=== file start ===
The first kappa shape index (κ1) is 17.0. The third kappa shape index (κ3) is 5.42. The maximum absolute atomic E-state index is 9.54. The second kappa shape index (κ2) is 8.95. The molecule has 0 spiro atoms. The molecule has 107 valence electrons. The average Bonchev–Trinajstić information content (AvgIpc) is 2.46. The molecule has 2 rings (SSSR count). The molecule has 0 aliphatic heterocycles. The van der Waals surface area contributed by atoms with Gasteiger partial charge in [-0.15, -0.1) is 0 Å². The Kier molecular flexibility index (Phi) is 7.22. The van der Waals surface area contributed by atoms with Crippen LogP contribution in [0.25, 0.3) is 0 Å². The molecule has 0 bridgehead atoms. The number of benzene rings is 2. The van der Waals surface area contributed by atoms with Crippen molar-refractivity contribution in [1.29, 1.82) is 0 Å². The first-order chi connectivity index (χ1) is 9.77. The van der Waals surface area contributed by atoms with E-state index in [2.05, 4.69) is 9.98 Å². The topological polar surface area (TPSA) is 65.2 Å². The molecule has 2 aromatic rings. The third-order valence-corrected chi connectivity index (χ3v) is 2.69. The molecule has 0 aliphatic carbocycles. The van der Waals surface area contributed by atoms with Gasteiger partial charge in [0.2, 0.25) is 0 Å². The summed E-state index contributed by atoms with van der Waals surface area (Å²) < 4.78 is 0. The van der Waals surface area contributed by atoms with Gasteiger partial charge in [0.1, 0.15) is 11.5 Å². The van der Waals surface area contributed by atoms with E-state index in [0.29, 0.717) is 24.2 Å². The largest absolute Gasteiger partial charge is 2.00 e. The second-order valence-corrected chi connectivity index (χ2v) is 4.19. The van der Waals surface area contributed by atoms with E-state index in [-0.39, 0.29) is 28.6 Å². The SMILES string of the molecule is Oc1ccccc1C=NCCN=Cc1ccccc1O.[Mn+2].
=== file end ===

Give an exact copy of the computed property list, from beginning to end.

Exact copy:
The first kappa shape index (κ1) is 17.0. The third kappa shape index (κ3) is 5.42. The maximum absolute atomic E-state index is 9.54. The second kappa shape index (κ2) is 8.95. The molecule has 0 spiro atoms. The molecule has 107 valence electrons. The average Bonchev–Trinajstić information content (AvgIpc) is 2.46. The molecule has 2 rings (SSSR count). The molecule has 0 aliphatic heterocycles. The van der Waals surface area contributed by atoms with Gasteiger partial charge in [-0.15, -0.1) is 0 Å². The Kier molecular flexibility index (Phi) is 7.22. The van der Waals surface area contributed by atoms with Crippen LogP contribution in [0.25, 0.3) is 0 Å². The molecule has 0 bridgehead atoms. The number of benzene rings is 2. The van der Waals surface area contributed by atoms with Crippen molar-refractivity contribution in [1.29, 1.82) is 0 Å². The first-order chi connectivity index (χ1) is 9.77. The van der Waals surface area contributed by atoms with E-state index in [2.05, 4.69) is 9.98 Å². The topological polar surface area (TPSA) is 65.2 Å². The molecule has 2 aromatic rings. The third-order valence-corrected chi connectivity index (χ3v) is 2.69. The molecule has 0 aliphatic carbocycles. The van der Waals surface area contributed by atoms with Gasteiger partial charge in [0.2, 0.25) is 0 Å². The summed E-state index contributed by atoms with van der Waals surface area (Å²) < 4.78 is 0. The van der Waals surface area contributed by atoms with Gasteiger partial charge in [0.1, 0.15) is 11.5 Å². The van der Waals surface area contributed by atoms with E-state index in [0.29, 0.717) is 24.2 Å². The largest absolute Gasteiger partial charge is 2.00 e. The second-order valence-corrected chi connectivity index (χ2v) is 4.19. The van der Waals surface area contributed by atoms with E-state index in [-0.39, 0.29) is 28.6 Å². The SMILES string of the molecule is Oc1ccccc1C=NCCN=Cc1ccccc1O.[Mn+2].